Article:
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  • I managed to lift my head only after deciding to die.

    My head was in my hands. Or rather, stuffed as deep as it could go between the crooks of my elbows and the knees they rested on. At any other time in my life, when they walked by, I would have stiffened my upper lip, wiped my eyes, and turned my head away, neck torqued just enough to let them know I didn't want to speak. They would almost certainly not have attempted conversation anyway, even if they had been Americans, trained to mind their own business only by a culture of self-obsession, rather than by the colder end of a gun in the hands of a cold official in a cold land. Even if they had felt exceptionally outgoing and concerned for me, they would have seen that my head was turned definitively enough that I would not respond to them. It's not as if I could have responded to them anyway. Ya nie gavarou pa rooskiy.

    This was not any other time in my life. I was not aware that they were there until they were past me. I was aware only that I had made a horrible mistake. Sometimes, people go off into the wilderness and make horrible mistakes. Usually they live to tell. Sometimes they don't. I could only wish that I had made a mistake of that latter type, that I had simply ended up dead. That I had not tied her in with me, that we had not met again last year. She could have gone on in her journey, becoming an amazing, wonderful friend to many people, making her friends incredibly happy, beaming her infallible little smile through her sparkling eyes for someone to see. Brightening the world. Instead, I made a horrible mistake, and that light is gone forever.

    She had spoken of reincarnation, as though she truly believed in it. I did not believe in it, I thought, with my eyes trying to find more darkness to settle into. Yet I would try it, if only for the one in a billion possibility that I might find her. We had felt so linked when I had been with her. We had the same thoughts, we wrote each other eerily similar accounts of our days, we even had the same phone numbers. Preposterous coincidences were the norm. Surely, if there's a chance of reincarnation, we would again be the same creatures in the same place, and I could find her. Surely it was a sign that when I would need that chance, I would be here, in a Buddhist city, for the first time in my life. And even if the chance was nill, I had to do something, anything was better than nothing.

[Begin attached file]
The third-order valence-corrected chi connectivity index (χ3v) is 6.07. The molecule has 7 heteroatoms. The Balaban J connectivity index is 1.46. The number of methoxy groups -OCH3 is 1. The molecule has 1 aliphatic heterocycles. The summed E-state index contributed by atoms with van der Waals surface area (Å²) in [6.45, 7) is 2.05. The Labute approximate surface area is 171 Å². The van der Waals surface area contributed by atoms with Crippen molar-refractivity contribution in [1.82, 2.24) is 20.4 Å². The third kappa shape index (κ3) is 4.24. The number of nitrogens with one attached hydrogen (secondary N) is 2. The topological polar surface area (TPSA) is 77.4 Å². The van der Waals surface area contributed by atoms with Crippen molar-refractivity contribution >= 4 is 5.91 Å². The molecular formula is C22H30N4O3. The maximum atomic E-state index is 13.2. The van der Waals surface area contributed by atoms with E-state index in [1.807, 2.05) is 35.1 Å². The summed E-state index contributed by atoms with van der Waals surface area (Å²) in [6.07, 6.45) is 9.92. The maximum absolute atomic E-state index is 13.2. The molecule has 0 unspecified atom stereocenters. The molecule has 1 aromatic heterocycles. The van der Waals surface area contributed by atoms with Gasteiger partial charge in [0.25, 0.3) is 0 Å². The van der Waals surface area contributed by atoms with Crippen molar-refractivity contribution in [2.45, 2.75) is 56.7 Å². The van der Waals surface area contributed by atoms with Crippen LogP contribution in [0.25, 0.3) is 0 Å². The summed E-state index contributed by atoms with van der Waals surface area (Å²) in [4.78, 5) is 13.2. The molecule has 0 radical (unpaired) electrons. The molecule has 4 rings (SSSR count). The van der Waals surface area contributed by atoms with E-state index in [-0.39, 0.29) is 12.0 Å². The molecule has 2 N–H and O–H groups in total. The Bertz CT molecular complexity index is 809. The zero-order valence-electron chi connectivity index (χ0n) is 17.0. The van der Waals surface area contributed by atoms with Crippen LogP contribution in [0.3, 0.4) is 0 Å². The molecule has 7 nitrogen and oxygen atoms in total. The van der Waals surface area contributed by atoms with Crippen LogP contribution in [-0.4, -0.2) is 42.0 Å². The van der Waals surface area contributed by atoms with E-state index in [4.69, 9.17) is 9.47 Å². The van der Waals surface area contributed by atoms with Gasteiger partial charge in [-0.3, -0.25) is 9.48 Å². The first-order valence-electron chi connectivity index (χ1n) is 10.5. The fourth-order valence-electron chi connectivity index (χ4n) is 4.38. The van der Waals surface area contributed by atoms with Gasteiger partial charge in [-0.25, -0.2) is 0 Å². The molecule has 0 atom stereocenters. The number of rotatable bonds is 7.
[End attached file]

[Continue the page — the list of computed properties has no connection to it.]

Surely I could not face my life back home. I had made her life my life. My best friends, the ones I had asked for advice when I realized the futility of my travels, were hers as well. I had killed their friend. The thought would have been disconcerting, but I knew I would not talk to them anyway. I would not likely see them, I had no reason to be there, it was no longer my home. I had made her my home. She was my plan for the future, all I had to look forward to. We had named our children, she wore my ring. And she was, suddenly and almost certainly, gone. Not on skype, not at home, not answering her phone, not with her best friends. I had no home, no life. She had been my home. No, she was STILL my home. I had but to find her.

    I wondered where she would be found. Surely she would not have gone where she nearly had less than three months before, sitting in a tub of brown blood cells and little pieces of her flesh/fat floating around. She would have remembered me, and how I held her that night and swore I would always hold her. Or maybe she had remembered that oath, and realized that I was six thousand miles away in her moment of need. That like everything else in her recent life, I was too good to be true. I had killed her. No, she would have thought of Guinness, lying perhaps on her bed, tail curled over his nose. Like he had been that night. He had promised her nothing, but given her everything, and she had promised him everything. If she had been near Guinness, if anything had reminded her of him in the last minutes, she would not have gone. So she would not be found at home.

    Perhaps she had been out with friends and not gone home, and someone would know where to start looking. I could ask them to, surely they would find her body before I got back, and I could go then to find her. It did not matter what they thought of me, what was done was done. I would do the one thing I could still do. I would find her and apologize and swear to never leave her side again, whether we were fish or worms or tigers or dogs. And I would live by that, through that life and the next and every life after, as long as I could find her.

    It was settled. I had a plan, a simple and actionable one. Almost certainly, I would be hurling myself into the abyss. But all was not definitively lost. I would head for the airport in the morning. That's how I managed to pull my head up.
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